With immense satisfaction, I hoisted the heavy stringer over my shoulder and began my journey upstream to the cleaning tables.  As I reached the confluence of the river I sat back and looked at these magnificent fish and the gorgeous sunset that was materializing before me and I just gave thanks for all of my blessings.  I had traveled to the top of the world on a solo trip with no more than a few books and some internet research to guide me.  I met wonderful  people and had tremendous experiences that I will cherish the rest of my days.  This was truly a dream fishing tip, but this is one dream that I intend to revisit!

Sunday, August 28, 2011

Anticipation and Adjusting Expectations

It may not feel like it.  No, it doesn't even feel like it is remotely close, but Fall is coming.  Crisp cool mornings, chilly nights, and the Fall hunting seasons are drawing closer despite the fact that the dog days of Summer continue to beat down on us all.  As August passes, I am filled with anticipation and engage in preparations for the upcoming dove season.  When I was a boy, I wouldn't do much prep for the season except buy shells and put a plug in my shotgun (as required for migratory birds), but now I seem to do a little more.  This isn't because I need to prepare more.  I do it to feel like I am moving myself closer to the long anticipated beginning of the multiple hunting seasons where I will pursue dove, deer, quail, turkeys, and maybe even some predators.

This August is much like last year, except it is hotter and dryer.  Consistent with last year, I again signed up for a dove lease with DFW Hunt so that I can hunt near my home after work and on the weekends.  There are many dove lease outfitters in the area, but these guys work hard to have detailed aerial maps available for all the fields, provide advice based on their scouting, and are a pleasure to deal with.  Also, I received a discount for buying my lease earlier in the year and by providing them a video I created for their web site.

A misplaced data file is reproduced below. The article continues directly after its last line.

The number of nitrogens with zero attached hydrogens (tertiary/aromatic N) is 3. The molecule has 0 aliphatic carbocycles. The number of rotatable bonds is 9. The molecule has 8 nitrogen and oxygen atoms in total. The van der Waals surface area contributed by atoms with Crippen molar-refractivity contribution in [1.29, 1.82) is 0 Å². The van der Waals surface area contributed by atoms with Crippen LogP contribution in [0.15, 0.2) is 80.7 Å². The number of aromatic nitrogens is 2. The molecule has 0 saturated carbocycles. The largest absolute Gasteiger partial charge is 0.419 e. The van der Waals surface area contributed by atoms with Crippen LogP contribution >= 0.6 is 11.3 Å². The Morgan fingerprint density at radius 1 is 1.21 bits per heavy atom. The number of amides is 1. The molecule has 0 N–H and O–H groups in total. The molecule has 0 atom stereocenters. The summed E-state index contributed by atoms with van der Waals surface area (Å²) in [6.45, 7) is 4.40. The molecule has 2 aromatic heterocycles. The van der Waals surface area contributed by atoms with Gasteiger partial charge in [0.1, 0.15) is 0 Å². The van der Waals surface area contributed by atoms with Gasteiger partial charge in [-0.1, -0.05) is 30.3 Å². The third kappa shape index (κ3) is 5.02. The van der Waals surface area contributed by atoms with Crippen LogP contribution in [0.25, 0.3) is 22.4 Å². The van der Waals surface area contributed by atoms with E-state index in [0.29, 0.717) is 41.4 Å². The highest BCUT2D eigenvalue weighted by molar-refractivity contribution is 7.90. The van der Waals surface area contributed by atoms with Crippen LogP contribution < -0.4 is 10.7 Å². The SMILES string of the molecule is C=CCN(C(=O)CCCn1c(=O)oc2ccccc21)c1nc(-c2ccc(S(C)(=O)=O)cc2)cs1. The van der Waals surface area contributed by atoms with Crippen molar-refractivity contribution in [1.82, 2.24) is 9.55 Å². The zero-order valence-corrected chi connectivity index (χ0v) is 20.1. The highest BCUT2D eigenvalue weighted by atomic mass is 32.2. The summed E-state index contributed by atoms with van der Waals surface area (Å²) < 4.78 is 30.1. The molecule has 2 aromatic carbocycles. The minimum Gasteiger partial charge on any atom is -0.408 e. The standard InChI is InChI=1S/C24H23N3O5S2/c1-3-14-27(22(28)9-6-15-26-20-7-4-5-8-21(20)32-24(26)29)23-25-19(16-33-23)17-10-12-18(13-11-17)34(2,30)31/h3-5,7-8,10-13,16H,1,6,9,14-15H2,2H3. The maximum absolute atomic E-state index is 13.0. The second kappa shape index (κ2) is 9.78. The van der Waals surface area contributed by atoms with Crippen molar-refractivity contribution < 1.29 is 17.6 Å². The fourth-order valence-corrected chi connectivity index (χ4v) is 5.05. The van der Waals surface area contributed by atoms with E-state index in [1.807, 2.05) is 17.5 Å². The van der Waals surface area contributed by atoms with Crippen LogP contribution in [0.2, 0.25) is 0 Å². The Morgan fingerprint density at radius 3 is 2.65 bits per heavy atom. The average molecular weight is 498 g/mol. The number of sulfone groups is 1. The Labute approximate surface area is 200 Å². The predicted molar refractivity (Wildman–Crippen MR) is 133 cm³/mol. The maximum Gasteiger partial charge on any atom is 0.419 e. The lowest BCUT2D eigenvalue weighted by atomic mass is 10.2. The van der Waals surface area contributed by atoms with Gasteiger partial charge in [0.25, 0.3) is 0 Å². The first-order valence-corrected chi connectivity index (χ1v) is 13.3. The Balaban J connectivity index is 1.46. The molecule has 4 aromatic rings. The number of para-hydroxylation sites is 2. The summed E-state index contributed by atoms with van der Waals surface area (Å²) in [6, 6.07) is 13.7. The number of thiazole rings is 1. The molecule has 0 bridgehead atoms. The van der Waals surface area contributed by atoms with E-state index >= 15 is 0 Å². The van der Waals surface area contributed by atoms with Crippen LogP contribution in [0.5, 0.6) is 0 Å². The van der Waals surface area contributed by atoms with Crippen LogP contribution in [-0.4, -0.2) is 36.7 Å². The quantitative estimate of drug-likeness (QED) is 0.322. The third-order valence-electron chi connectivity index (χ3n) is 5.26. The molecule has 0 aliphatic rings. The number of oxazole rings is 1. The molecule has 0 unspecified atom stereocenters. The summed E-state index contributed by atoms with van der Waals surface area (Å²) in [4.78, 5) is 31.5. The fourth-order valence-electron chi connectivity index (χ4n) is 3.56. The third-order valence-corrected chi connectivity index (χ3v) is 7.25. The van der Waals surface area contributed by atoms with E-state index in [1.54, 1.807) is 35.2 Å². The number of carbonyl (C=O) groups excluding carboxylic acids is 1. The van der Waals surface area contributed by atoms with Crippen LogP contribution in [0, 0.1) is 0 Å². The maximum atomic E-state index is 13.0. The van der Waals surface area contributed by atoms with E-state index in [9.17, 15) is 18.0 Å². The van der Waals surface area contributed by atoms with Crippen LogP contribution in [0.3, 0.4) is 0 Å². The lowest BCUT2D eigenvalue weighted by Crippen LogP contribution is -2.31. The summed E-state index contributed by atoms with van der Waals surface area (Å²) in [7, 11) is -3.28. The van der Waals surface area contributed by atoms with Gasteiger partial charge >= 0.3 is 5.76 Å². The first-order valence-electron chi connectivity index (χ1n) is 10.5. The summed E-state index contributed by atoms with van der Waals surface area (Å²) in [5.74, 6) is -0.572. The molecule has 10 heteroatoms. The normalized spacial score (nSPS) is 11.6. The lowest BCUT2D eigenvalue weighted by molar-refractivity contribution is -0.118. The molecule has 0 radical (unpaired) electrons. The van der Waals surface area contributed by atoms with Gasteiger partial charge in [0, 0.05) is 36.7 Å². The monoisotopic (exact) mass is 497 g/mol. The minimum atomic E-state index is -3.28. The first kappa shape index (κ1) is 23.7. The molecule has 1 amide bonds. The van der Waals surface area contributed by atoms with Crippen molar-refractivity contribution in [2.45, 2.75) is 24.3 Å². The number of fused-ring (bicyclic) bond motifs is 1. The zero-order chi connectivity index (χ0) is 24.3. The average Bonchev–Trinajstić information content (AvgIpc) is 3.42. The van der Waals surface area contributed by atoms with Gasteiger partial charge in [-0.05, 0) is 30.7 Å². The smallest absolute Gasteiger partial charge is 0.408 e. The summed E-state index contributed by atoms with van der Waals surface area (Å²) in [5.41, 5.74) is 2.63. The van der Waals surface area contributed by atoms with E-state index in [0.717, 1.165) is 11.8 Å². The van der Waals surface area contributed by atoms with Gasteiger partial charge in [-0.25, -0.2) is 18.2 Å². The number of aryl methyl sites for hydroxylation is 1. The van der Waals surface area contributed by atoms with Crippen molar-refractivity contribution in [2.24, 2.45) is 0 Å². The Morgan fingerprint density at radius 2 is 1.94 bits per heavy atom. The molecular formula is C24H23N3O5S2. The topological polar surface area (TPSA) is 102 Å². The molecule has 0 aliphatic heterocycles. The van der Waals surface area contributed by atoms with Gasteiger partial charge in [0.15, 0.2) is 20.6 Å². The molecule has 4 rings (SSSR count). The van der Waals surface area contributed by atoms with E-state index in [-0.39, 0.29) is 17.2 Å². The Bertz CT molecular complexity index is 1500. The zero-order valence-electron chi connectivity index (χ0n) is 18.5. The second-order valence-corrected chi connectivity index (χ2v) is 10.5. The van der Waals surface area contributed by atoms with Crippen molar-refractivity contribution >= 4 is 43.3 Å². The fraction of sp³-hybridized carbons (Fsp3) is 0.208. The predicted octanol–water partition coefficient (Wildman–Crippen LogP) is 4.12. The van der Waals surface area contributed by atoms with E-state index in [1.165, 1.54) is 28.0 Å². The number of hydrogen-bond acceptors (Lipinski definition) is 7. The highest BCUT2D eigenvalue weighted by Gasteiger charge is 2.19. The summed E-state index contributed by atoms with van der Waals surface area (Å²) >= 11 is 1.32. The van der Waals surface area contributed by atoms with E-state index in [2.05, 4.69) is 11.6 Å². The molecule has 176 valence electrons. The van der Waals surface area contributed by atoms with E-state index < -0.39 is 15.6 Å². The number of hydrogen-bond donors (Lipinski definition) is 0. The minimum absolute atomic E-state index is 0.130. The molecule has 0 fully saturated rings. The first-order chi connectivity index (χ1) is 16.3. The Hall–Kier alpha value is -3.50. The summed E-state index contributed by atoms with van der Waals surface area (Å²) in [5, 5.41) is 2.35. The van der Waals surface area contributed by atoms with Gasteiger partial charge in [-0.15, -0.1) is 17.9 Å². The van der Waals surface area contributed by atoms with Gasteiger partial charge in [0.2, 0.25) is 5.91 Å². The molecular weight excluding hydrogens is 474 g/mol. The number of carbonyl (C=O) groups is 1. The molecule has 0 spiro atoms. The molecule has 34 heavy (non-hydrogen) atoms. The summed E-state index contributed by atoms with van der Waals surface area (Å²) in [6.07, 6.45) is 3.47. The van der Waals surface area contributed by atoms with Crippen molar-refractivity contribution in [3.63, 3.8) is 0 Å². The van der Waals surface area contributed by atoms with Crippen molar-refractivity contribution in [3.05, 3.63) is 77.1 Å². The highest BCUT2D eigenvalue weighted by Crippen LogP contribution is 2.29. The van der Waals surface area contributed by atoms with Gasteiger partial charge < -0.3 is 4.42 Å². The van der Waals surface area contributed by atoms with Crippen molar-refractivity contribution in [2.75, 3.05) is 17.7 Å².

Last weekend was the "Dove Tour" of the fields available North of DFW and I attended as part of my pre-season scouting.  It was obvious from the tour, that this year will be really tough.  The birds appear to be concentrated in a few areas and it will mean that there will also be a concentration of dove hunters in those same few areas.

This weekend I returned to the dove fields to do some early morning scouting.  I started with my favorite field from last year.  I parked in the center of the pasture, got out my 10X50 Leopold binos, and started glassing.  I saw a sly coyote in the distance trotting through a cut Milo field, slipping in-between cows as he works his way across the field looking for rodents and rabbits.  I saw giant clouds of starlings and purple martins pass over head, but the skies were devoid of dove.  I did catch a glimpse of two mourning doves speeding across a field low to the ground, but they were about a quarter mile away.